Due to the great response to the home canning workshops organised by the Richmond Food Security Society, Arzeena and Karen decided to hold three more workshops on home canning. This time, it’s home canning apple sauce as it’s the season for apple harvest.
The apples we used were donated by various sources which include groceries stores and people’s backyard who has planted apple trees. You dont have to use perfect apples, just trim off the bruises.
12 to 14 pounds apples, roughly chopped; peeled and cored if desired
3 cups sugar (optional)
4 tablespoons lemon juice or 2 teaspoons citric acid, dissolved in 2 tablespoons hot water
ground spices like cinnamon, nutmeg, cloves, cardamon and allspice for flavoring (optional)
8 x 500 ml jars
Applesauce is a great snack especially for kids and babies. It is also a good substitute for fat in baked goods. Substitute half of the fat in baked goods for a reduced fat diet. It is not advisable to substitute all the fat in baked goods as the result will be denser and chewier and not as tender as those baked with fat. To use the applesauce to substitute for fat, the applesauce must be of a thicker consistency.
Applesauce can also be used as a savory glaze on poultry. Season the applesauce with thyme or rosemary and salt. Glaze on roast chicken about half way through the roasting time.
A thicken applesauce can also be used as a filling for cake like swiss roll or used as a spread for your toast.
There are two ways of making the applesauce. The first method will result in a smooth apple sauce using a food mill. For this method, just cut the apples into chunks.
If you like coarser applesauce, peel and core the apple and cut into small chunks.
In a large stainless steel or enamel saucepan, combine apples with just enough water to prevent the apples from sticking, about 1/2 cup. Bring to a boil over medium-high heat. Reduce heat and simmer, stirring occasionally, until apples are tender (10 to 20 minutes). Remove from heat and cool slightly, about 5 minutes.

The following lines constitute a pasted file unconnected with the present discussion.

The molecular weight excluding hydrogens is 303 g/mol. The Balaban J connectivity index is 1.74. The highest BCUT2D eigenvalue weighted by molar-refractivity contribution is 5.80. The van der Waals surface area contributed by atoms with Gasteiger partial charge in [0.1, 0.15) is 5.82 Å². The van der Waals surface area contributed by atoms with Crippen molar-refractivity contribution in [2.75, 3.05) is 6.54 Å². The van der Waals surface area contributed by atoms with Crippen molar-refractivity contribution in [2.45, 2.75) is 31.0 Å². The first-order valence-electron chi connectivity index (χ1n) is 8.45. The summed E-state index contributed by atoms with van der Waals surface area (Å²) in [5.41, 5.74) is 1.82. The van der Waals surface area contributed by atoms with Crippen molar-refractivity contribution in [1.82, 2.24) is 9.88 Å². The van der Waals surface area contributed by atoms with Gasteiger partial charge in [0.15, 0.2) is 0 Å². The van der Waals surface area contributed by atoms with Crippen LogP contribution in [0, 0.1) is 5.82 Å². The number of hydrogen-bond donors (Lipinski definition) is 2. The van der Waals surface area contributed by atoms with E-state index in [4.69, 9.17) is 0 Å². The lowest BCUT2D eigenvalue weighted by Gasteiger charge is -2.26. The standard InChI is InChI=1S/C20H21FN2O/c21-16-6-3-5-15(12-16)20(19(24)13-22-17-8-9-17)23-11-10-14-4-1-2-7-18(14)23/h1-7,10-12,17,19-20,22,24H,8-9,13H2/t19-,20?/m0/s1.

We find that the apples which had been peeled cooked much faster than those with peels.
The apples with peels takes longer to cook.
For the coarser applesauce, crush the cooked apples with a potato masher until the preferred consistency.
For the apples with peels, working in batches, transfer the apples to a food mill (or processor with metal blades), and puree until smooth. We noticed that the apples with peels yield a more pinkish apple puree.
Return the apple puree to the saucepan. Add sugar and spice if using.
Add lemon juice or citric acid solution. Bring mixture to a boil, stirring frequently to prevent sticking.
Ladle hot applesauce into hot jars, leaving 1/2 inch (1 cm) head space.
Remove air bubbles with plastic utensils. Never use a metal object to remove bubbles as it may scratch the glass and cause breakage during the hot water bath. Do not tap the bottle to remove bubbles. Adjust head space, if necessary, by adding hot applesauce. Wipe rim. Center lid on jar. Screw band down until resistance is met, then increase to fingertip-tight.
Place jars in canner, ensuring they are covered with water by at least 1 inch (2.5 cm). Bring to a boil and cover with lid and process for 20 minutes for 500ml (pint) and 1L (quart) jars. Remove canner lid. Wait for 5 minutes or until bubbles subside, remove jars, cool and store.Applesauce can be stored, covered and refrigerated, for up to one week. Or, transfer to heavy, resealable plastic bags or containers to freeze for up to one year.Karen and Arzeena, thank you for organizing the applesauce canning workshop.